Video games can increase literacy in the classroom
3 October 2012
Are video games just a distraction in the classroom, or can they be used as a tool to increase literacy skills? And do educators have a responsibility to adapt methods of teaching based on culture and technology, or should more traditional methods be upheld?
In a special guest presentation at the Faculty of Education and Social Work, Professor of Media Education at the University of London’s Institute of Education Andrew Burn, has said that when children study video games in the classroom, they gain a deeper understanding of a wide range of concepts central to English.
“Games are often a kind of interactive narrative, sometimes even adapted from literature: there’s even a computer game of Beowulf!” Professor Burn said.
Professor Burn said he believed that making games and using authoring softwares in schools could promote similar creativity to writing poems and stories, and that the games are, in a sense, artforms, like literature and drama.
“Computer games are a relatively new artform, and vary enormously in genre and style. They are often the medium of choice for people to engage with large adventure narratives, historically-themed stories and horror scenarios,” he said.
“It has taken 100 years to for film to be considered as a legitimate curriculum medium: we shouldn't leave it so long with games if we want to engage with the cultural worlds familiar to young people.”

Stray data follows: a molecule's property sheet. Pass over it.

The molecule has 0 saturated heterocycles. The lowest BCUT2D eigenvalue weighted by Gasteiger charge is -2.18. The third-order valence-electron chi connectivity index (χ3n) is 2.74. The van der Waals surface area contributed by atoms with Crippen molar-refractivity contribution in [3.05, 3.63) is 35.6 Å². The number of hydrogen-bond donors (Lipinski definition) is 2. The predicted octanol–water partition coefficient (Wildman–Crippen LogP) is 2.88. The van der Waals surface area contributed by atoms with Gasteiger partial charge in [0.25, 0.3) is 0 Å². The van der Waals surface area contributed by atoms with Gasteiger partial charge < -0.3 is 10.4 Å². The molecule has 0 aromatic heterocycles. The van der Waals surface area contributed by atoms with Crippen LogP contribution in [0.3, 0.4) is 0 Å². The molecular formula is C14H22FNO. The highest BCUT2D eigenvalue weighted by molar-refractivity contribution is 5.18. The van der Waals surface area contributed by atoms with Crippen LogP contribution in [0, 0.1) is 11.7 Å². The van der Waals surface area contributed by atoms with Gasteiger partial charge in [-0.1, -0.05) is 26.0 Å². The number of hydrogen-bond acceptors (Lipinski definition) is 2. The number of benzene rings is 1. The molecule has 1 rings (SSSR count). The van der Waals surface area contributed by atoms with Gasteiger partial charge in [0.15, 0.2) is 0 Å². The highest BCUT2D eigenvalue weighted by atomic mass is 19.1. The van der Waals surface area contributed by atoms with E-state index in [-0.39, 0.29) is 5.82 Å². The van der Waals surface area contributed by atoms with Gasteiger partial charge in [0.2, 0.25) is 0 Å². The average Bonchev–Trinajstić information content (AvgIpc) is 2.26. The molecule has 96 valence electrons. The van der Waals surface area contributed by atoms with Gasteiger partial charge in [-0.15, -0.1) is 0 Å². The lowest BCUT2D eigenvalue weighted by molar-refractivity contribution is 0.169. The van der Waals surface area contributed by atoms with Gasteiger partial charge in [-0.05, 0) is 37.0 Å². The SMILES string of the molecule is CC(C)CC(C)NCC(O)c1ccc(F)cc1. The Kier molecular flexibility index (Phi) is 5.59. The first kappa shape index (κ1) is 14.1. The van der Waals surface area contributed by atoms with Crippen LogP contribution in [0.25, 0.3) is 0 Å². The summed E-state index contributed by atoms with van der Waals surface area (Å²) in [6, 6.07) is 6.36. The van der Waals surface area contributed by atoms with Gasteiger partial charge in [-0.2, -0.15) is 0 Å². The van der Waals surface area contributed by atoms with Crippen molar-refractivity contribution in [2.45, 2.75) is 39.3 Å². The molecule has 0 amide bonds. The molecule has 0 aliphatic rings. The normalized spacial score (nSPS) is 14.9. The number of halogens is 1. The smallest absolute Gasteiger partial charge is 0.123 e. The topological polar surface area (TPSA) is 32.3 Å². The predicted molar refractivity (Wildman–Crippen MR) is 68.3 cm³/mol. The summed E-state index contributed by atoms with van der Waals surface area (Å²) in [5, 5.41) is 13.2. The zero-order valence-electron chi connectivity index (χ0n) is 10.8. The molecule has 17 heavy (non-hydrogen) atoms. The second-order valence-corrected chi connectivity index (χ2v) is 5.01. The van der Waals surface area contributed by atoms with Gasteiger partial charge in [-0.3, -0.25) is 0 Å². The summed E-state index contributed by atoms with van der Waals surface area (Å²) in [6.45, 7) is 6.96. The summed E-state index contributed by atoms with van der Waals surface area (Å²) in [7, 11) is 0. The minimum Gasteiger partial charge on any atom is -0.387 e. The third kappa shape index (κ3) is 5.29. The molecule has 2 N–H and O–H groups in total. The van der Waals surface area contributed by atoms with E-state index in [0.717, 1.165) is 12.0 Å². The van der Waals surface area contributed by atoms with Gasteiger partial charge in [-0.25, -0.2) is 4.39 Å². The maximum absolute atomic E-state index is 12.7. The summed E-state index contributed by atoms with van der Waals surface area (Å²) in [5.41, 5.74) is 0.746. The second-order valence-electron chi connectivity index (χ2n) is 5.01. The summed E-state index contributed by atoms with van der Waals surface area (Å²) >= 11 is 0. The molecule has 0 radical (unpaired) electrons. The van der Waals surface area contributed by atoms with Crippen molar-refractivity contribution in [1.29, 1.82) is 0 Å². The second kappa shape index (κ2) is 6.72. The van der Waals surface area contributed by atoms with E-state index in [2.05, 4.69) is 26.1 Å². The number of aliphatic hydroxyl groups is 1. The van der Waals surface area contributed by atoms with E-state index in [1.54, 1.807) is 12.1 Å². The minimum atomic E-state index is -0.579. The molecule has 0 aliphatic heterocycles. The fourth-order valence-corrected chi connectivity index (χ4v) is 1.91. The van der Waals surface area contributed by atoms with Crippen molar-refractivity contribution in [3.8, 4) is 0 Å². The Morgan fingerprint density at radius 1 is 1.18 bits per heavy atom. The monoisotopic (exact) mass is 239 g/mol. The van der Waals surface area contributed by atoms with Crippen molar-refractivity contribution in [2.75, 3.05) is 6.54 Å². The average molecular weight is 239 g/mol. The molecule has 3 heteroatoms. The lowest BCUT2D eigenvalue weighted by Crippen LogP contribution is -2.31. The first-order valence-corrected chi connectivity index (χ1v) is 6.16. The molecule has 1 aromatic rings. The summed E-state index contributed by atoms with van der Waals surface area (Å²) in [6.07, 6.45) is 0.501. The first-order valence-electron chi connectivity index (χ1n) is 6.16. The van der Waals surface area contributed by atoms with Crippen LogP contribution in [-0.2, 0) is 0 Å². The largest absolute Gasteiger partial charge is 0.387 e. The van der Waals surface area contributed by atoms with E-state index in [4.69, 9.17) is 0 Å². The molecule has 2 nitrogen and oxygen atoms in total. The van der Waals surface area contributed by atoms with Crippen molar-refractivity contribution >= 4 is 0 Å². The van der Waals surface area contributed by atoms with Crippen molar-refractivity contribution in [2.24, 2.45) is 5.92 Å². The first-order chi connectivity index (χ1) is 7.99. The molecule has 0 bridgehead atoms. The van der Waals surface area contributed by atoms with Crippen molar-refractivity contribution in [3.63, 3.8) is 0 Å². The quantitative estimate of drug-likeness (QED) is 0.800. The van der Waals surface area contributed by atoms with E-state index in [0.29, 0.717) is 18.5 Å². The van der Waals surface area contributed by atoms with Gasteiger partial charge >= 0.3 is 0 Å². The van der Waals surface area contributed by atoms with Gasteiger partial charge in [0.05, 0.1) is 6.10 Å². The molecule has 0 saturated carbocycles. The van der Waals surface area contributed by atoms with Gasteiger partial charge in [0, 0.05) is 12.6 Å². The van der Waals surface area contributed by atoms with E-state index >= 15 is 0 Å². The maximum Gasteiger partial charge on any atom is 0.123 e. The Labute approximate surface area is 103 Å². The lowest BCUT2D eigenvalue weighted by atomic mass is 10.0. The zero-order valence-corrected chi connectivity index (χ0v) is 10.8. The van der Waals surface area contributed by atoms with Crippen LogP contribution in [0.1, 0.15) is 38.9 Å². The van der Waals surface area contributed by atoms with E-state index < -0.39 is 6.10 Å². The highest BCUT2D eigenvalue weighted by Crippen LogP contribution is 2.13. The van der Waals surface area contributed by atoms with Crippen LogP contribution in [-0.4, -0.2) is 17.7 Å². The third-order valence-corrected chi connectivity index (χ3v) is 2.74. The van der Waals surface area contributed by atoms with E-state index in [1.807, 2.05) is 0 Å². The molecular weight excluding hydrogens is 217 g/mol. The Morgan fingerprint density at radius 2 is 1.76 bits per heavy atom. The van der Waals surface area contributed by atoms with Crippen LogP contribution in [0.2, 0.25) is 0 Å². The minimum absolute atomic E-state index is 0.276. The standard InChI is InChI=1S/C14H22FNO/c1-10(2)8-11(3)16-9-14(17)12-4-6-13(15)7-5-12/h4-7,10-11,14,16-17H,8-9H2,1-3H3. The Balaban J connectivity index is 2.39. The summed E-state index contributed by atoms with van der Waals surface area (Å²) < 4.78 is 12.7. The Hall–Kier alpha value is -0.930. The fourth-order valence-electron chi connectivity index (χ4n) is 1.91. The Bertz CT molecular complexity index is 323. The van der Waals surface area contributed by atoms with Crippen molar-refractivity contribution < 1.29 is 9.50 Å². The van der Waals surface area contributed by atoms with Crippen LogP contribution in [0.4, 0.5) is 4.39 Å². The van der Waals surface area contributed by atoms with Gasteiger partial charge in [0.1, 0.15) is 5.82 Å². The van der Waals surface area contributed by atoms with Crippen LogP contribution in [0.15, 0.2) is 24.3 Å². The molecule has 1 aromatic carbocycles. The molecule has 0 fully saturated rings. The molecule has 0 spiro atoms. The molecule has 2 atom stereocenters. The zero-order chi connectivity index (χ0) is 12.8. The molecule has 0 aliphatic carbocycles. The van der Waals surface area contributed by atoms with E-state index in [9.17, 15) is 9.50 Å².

Professor Burn said the negative side effects of introducing games into the learning environment appeared to be negligible.
“There are no obvious negative effects to using games in the classroom. The ‘negative’ effects offered for games as a leisure medium - addiction, dumbing down, solitary pleasures - can all be levelled at certain kinds of literature too. It’s about discriminating choices, proper respect for popular culture, and sound pedagogy”, he said.
Professor Burn’s lecture outlined recent research projects and ‘curriculum interventions’ in which school students make horror games, adventure games, and games based on Shakespeare.
“I’ve worked with The Globe Theatre…so that students could make games based on Macbeth. The 13 year olds who tried it out made some very interesting games, developing not only themes of blood and death, but also elaborate visual metaphors such as the sewers of Lady Macbeth’s mind.”
Dr Jen Scott Curwood, a lecturer in Secondary English and Media Studies agreed that there should be a focus on alternate ways of learning in schools.
“I think in this era of high stakes assessment, Andrew shows the value of children’s play, of children’s multimodal literacies and their gaming practices. Andrew’s research in both school context and out of school context helps to understand the literacy that children bring to bear on their learning,” Dr Scott Curwood said.
“Andrew’s talk at the University of Sydney has offered an opportunity for practising teachers, research candidates and scholars to learn about his important work. He is just brilliant.”